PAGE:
Chris R. Summer Search Experience

My name is Chris and I’m currently a junior at Bronx Collegiate Academy.

Have you ever had one of those days where nothing went your way? Where every time someone asked you a question, you froze? Where you avoided eye contact, where you’d daydream in class, drawing on the side of your paper to pass the time? Well, that was me all the time.

Every day was one of those days where I beat myself up by calling myself stupid and hating things I did. I wanted to change but I didn’t know how. Everyone else always seemed to have the answer: “Just go up and talk to people.” Every time I’d try, I’d freeze, stutter, or mumble.

Back then, my brother was in a program called Summer Search and he encouraged me to apply. I had no idea what he was talking about, but I did it anyway because I didn’t feel like I had anything to lose.

And then there was the interview with Summer Search. I was sweating bullets.

I must have blacked out because I forgot all about the interview, and Summer Search. Until I received a letter that I was accepted!

Oh no, what now?

If you thought living in a world trying to make myself invisible was bad enough, try those first few calls with my mentor, Glomery. She saw me at my most awkward self. The silence!

But time passed and I got more comfortable being myself around her. I didn’t have to perform and show up like a different person. I just had to be me, and be more comfortable being me around a new person. I started to trust Glomery. And when I learned to trust her, I could actually start speaking to her.

Then all of the Summer Search events happened which introduced me to new people and other students. All I wanted to do was hide again. Summer Search doesn’t let you hide though. It forces you to lean into your discomfort. And man, were there many discomforts. I had to talk to new people. I had to listen to new people.

I also had to run up a million flights of stairs!  [Note: Summer Search students participate in fitness events to physically and mentally prepare for their summer experiences prior to departing]

There were so many times I wanted to give up, where I questioned why I was doing this, but I also realized that I didn’t actually want to quit. Which meant that I had to go on my trip.

The first day of my trip, I was very nervous. I kept feeling like I was going to get lost and would have to call the emergency phone number.

But I didn’t get lost. I looked at my plane ticket, followed all the signs in the airport and made it to the right gate with time to spare.

As I waited for my plane, I was worried. I kept feeling like I might mess up, or at worst, die. But I thought about my urge to explore, see Maine, and get out of the city. That’s what kept me at the airport.

When I got off the plane, I learned that the airline lost my suitcase and I had to wait with my Chewonki group leaders to get it back. I was feeling unlucky. Not the best start to my trip. I’m thinking – why am I here? I could be at home just watching TV.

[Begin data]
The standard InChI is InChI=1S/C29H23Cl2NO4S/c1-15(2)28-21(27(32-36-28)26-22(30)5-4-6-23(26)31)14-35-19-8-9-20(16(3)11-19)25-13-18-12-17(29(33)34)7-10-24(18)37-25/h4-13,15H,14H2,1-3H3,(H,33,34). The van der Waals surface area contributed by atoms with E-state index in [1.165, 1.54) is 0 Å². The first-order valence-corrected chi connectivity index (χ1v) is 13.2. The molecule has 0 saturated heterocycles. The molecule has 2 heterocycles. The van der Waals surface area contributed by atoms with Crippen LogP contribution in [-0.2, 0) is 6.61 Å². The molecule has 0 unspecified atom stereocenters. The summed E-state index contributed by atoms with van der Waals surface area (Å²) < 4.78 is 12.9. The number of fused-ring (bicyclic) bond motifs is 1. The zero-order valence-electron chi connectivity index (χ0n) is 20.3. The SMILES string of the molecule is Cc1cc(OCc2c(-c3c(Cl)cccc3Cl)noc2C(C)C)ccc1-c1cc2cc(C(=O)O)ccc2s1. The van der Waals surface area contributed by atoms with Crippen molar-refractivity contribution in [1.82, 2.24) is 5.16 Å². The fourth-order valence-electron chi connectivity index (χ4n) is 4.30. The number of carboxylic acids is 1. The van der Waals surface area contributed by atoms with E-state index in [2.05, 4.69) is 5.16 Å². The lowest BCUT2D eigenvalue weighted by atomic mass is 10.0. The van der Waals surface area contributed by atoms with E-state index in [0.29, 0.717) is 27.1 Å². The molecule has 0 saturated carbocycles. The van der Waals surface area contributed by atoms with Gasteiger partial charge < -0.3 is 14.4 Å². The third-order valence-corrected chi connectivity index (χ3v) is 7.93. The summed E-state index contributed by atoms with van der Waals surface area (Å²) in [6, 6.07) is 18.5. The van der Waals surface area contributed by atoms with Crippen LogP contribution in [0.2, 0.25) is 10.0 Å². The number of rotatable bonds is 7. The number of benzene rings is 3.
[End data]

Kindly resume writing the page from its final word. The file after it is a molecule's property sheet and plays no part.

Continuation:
Then I got to meet my group members. I started out as the outcast of the group because I felt like I looked different. I was the only Latino guy, and the only kid who wasn’t white. I felt like I didn’t belong. I thought they were just going to be greedy, rich, white guys but as time went on I got to see that we had similar senses of humor. I wanted to change as a person and focused on that. I didn’t want to be a shy guy forever and so I pushed myself to the limit. We ended up all being goofy and we’d kid around a lot. And those white guys actually turned out to be great people!

On my Chewonki trip, I struggled but learned a lot. We canoed, portaged, and played cards (Uno!) with candy bets. The guys on my trip became another family. A family away from mine. I thought I would want to go home, but by the end I didn’t want to leave.

And then, the trip was over and I was on a plane back to NYC. I wondered what was going to be different at home. It had only been three weeks but it felt like years. I was sad to be leaving.

I thought about all sorts of stuff on the plane. How I’d given up drinking soda and only drank water and how proud my mom would be since she’d been worried I’d get diabetes. I wondered if I’d ever go back ’cause to be honest, I would have returned to stay longer.

I was proud of completing my trip because I had been so scared when the it first started. I didn’t think I was going to make it. But I did!

As a junior, the effects of my trip are lasting. I got to know more people at my school. People that hadn’t even known I existed as a sophomore became my friends. I’ve started paying more attention in class and not being so afraid of failure.

I don’t look at small problems as being such big deals. I’m proud of gaining confidence and this summer, I’m excited to do it all again on my art trip to Massachusetts.

So, my advice to you sophomores: Don’t shut yourself away from the other people on your trip. Try to experience new things. ‘Cause if you don’t, you’re going to hate your trip. And then what’s the point? Keep yourself open and you’ll have 3x more fun!